Vatican stunned by Irish embassy closure
VATICAN CITY (Reuters) - Catholic Ireland's stunning decision to close its embassy to the Vatican is a huge blow to the Holy See's prestige and may be followed by other countries which feel the missions are too expensive, diplomatic sources said on Friday.
The closure brought relations between Ireland and the Vatican, once ironclad allies, to an all-time low following the row earlier this year over the Irish Church's handling of sex abuse cases and accusations that the Vatican had encouraged secrecy.
Ireland will now be the only major country of ancient Catholic tradition without an embassy to the Vatican.
"This is really bad for the Vatican because Ireland is the first big Catholic country to do this and because of what Catholicism means in Irish history," said a Vatican diplomatic source who spoke on the condition of anonymity.
He said Ireland informed the Vatican shortly before the announcement was made on Thursday night.
Dublin's foreign ministry said the embassy was being closed because "it yields no economic return" and that relations would be continued with an ambassador in Dublin.
The source said the Vatican was "extremely irritated" by the wording equating diplomatic missions with economic return, particularly as the Vatican sees its diplomatic role as promoting human values.
Diplomats said the Irish move might sway others to follow suit to save money because double diplomatic presences in Rome are expensive.
It was the latest crack in relations that had been seen as rock solid until a few years ago.
In July, the Vatican took the highly unusual step of recalling its ambassador to Ireland after Prime Minister Enda Kenny accused the Holy See of obstructing investigations into sexual abuse by priests.
The Irish parliament passed a motion deploring the Vatican's role in "undermining child protection frameworks" following publication of a damning report on the diocese of Cloyne.
The Cloyne report said Irish clerics concealed from the authorities the sexual abuse of children by priests as recently as 2009, after the Vatican disparaged Irish child protection guidelines in a letter to Irish bishops.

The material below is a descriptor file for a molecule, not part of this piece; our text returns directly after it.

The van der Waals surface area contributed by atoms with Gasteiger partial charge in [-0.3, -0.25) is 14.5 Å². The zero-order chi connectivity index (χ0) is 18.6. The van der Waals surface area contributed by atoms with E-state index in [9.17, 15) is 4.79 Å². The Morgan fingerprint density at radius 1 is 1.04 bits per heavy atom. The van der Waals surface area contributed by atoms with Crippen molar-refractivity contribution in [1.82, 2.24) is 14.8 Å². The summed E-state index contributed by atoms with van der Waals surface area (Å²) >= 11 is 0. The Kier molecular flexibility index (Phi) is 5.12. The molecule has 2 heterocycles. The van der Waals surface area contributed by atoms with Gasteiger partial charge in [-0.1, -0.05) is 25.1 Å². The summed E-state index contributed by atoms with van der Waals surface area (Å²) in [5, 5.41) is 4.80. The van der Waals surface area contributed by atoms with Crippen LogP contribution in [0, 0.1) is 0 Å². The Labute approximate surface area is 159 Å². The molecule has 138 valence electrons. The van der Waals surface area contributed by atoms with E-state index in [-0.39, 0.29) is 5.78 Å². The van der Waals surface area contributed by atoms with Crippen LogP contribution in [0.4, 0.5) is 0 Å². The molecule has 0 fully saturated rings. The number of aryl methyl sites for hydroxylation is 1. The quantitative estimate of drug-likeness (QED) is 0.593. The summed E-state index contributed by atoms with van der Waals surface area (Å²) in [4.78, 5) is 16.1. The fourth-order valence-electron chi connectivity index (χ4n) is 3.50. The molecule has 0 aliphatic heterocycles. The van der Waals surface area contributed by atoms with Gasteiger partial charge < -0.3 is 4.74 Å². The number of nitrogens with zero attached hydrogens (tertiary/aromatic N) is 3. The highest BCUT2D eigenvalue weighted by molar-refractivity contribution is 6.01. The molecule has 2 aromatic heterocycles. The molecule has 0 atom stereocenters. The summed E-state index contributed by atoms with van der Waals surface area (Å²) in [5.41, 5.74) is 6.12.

While Foreign Minister Eamon Gilmore denied the embassy closure was linked to the row over sexual abuse, Rome-based diplomats said they believed it probably played a major role.
"All things being equal, I really doubt the mission to the Vatican would have been on the list to get the axe without the fallout from the sex abuse scandal," one ambassador to the Vatican said, on condition of anonymity.
Cardinal Sean Brady, the head of the Catholic Church in Ireland, said he was profoundly disappointed by the decision and hoped the government would "revisit" it.
"This decision seems to show little regard for the important role played by the Holy See in international relations and of the historic ties between the Irish people and the Holy See over many centuries," Brady said in a statement.
The Vatican has been an internationally recognized sovereign city-state since 1929, when Italy compensated the Catholic Church for a vast area of central Italy known as the Papal States that was taken by the state at Italian unification in 1860.
It has diplomatic relations with 179 countries. About 80 have resident ambassadors and the rest are based in other European cities.
The Vatican guards its diplomatic independence fiercely and in the past has resisted moves by some countries to locate their envoys to the Holy See inside their embassies to Italy.
Dublin said it was closing its mission to the Vatican along with those in Iran and East Timor to help meet its fiscal goals under an EU-IMF bailout. The closures will save the government 1.25 million euros ($1.725 million) a year.
(Additional reporting by Carmel Crimmins and Conor Humphries in Dublin; Editing by Tim Pearce)
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